I am open to a true interpretation of 13 Lakes as a non-environmentalist film. However, the evidence Anderson supplies in his argument does not come from the film itself, but from his evaluation of comments Benning made in response to audience members' questions after a screening: one of the most telling moments of the post-film wrap-up, one viewer began her question by stating that she knows that the filmmaker is an environmentalist. To this, Benning quickly rejoined, glibly, that he is in fact not an environmentalist, as should be evident by the ten thousand miles he drove in the making of the film. While he later conceded that one of the points of the film is the condition of the lakes at the moment of filming, he held that he is an outsider to the movement. The point being made by Benning was not that he is unconcerned with nature, but rather that he does not agree with all of environmentalism's tenets.

More to the point, Benning does not share certain presuppositions of the environmentalist movement. Tellingly, Benning in a further elaboration of his divergence from this school of thought averred that the lakes themselves would be around long after the rest of us have gone. The implication of this observation, certainly, distinguishes the director from environmentalist orthodoxy: to Benning, the environment is resilient, whereas it is its frailty that instructs environmentalist orthodoxy.
Anderson wants readers to accept a straw man construction of an emotionally-based environmental movement ignorant of scientific fact. Such a construction can be seductive because everyone has encountered environmentalists who seem wholly unconcerned with facts, or those with a naive conception of the natural world they're trying to protect.

But Anderson tries to tar the whole of environmentalism with the same brush, especially when he quotes a Michael Crichton speech calling for an environmental movement "based in objective and verifiable science" without offering substantial evidence that it isn't already. Most environmentalists' conviction comes not out of an emotional or "religious" wellspring, but as a rational response to scientific facts. Facts that indicate a conflict between the current patterns of production and consumption in industrial and post-industrial societies and the health and overall quality of life for human beings, whether on a local or global scale.

Taking a closer look at Anderson's piece, there are indications in the body of his analysis that foreshadow his conclusions in the postscript, making it seem a little less like a non-sequitur. His very first paragraph minimizes "human incursion" in the film, ignoring the fact that several of the filmed lakes have been greatly shaped by human intervention. For example, the Salton Sea took its current form early in the last century with the flooding of a man-made canal, and would dry up if not for the irrigation of the Coachella and Imperial valleys. Lake Powell was just a stretch of the Colorado River until the completion of Glen Canyon Dam in 1963. And the visible clumps of algae floating on the edge of Lake Okeechobee are surely caused by agricultural nutrient runoff. Later Anderson states that the movement in 13 Lakes is created by changes "inherent in nature". The film provides a preponderance of evidence against this notion, most clearly in the Lake Pontchartrain shot in which on-screen movement is provided by an endless stream of automobiles driving across the Causeway that connects New Orleans to the bedroom communities on the lake's North Shore. This image evoked the relationship between the oil industry and the ecological condition of the lake when I saw it three weeks ago; post-Katrina it becomes all the more charged with significance.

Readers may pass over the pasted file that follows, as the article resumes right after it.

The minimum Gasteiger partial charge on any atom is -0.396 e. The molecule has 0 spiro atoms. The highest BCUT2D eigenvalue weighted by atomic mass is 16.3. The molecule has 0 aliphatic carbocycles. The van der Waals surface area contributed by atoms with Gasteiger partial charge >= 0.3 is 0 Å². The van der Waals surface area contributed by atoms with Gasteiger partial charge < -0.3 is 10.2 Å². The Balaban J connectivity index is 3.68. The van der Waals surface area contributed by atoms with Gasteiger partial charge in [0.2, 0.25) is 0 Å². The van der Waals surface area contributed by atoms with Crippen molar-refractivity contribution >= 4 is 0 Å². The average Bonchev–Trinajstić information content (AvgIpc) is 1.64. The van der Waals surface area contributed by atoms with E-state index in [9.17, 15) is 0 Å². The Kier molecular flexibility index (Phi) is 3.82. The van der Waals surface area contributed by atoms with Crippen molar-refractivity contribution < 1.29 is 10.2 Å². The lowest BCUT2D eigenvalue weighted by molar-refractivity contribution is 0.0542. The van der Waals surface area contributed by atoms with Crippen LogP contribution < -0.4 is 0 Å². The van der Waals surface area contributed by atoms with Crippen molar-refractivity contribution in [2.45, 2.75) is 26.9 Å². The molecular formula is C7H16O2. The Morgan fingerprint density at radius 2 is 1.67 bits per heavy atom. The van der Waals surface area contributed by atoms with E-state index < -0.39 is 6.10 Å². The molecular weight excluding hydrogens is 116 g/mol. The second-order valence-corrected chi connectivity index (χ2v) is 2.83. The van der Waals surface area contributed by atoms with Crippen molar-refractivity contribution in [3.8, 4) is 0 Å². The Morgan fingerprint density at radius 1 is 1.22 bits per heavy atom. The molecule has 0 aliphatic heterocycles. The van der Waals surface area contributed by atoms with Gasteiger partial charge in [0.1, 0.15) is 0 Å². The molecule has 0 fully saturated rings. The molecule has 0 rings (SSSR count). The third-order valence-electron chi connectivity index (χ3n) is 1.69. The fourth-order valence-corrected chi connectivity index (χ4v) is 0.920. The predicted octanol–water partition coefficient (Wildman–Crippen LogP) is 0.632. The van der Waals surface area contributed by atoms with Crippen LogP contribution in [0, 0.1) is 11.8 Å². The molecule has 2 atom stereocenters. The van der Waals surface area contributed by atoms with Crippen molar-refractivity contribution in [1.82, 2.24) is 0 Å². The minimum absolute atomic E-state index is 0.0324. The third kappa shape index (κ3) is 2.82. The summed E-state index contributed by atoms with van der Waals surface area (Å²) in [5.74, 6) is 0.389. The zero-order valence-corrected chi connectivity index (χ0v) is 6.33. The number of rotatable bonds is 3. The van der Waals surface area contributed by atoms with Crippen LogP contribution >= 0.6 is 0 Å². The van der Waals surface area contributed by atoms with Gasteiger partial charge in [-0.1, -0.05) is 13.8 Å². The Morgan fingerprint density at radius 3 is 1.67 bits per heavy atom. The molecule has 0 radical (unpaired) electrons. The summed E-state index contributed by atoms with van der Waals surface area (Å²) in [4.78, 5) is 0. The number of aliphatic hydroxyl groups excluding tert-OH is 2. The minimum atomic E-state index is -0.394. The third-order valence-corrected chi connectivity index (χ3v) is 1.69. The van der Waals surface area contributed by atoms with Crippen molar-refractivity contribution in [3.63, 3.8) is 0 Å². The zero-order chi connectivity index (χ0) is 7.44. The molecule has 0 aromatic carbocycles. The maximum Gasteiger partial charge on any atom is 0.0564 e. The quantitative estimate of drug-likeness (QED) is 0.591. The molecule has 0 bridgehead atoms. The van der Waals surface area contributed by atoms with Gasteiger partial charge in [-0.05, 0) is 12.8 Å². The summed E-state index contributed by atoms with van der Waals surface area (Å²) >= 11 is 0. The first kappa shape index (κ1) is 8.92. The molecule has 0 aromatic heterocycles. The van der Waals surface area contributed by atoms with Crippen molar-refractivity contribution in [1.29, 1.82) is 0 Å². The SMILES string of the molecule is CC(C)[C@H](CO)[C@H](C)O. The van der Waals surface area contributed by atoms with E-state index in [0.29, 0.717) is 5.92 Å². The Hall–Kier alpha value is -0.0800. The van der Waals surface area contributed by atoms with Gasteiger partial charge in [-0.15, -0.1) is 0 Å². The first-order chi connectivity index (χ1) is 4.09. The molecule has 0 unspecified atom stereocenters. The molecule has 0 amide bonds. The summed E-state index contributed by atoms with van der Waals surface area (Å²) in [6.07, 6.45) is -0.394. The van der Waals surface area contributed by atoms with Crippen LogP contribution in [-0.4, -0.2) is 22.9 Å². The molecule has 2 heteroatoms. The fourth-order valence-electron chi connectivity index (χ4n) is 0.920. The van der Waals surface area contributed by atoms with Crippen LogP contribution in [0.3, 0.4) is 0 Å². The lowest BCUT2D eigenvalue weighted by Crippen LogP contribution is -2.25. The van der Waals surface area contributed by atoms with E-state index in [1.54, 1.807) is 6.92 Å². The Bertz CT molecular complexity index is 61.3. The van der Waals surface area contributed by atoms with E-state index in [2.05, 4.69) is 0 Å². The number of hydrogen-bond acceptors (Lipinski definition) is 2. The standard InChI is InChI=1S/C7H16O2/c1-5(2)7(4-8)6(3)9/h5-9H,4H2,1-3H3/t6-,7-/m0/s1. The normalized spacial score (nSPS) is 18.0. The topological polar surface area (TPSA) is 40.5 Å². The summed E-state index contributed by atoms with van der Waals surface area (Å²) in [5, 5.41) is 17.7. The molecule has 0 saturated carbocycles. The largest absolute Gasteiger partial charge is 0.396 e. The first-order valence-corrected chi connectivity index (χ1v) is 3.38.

A week after the 13 Lakes screening, I went back to the PFA to watch its companion piece Ten Skies and to hear Benning talk about his work in person. Perhaps because 13 Lakes had warmed me up for it, I found Ten Skies to be an even more beautiful and revelatory work. Because its ten shots were not literally grounded by a horizon line as in 13 Lakes, watching them was an experience even more alien to someone weaned on "traditional" forms of cinema. The painterly qualities of the light, color and form were all the more apparent, as were the constant changes in all three. And because the essence of the film was nothing else but the ephemeral vapor of clouds and smoke, completely isolated in the frame from any recognizable topography, watching the film seemed even more than for 13 Lakes an exercise in the act of seeing images outside the context of any text. A subject without matter, if you will.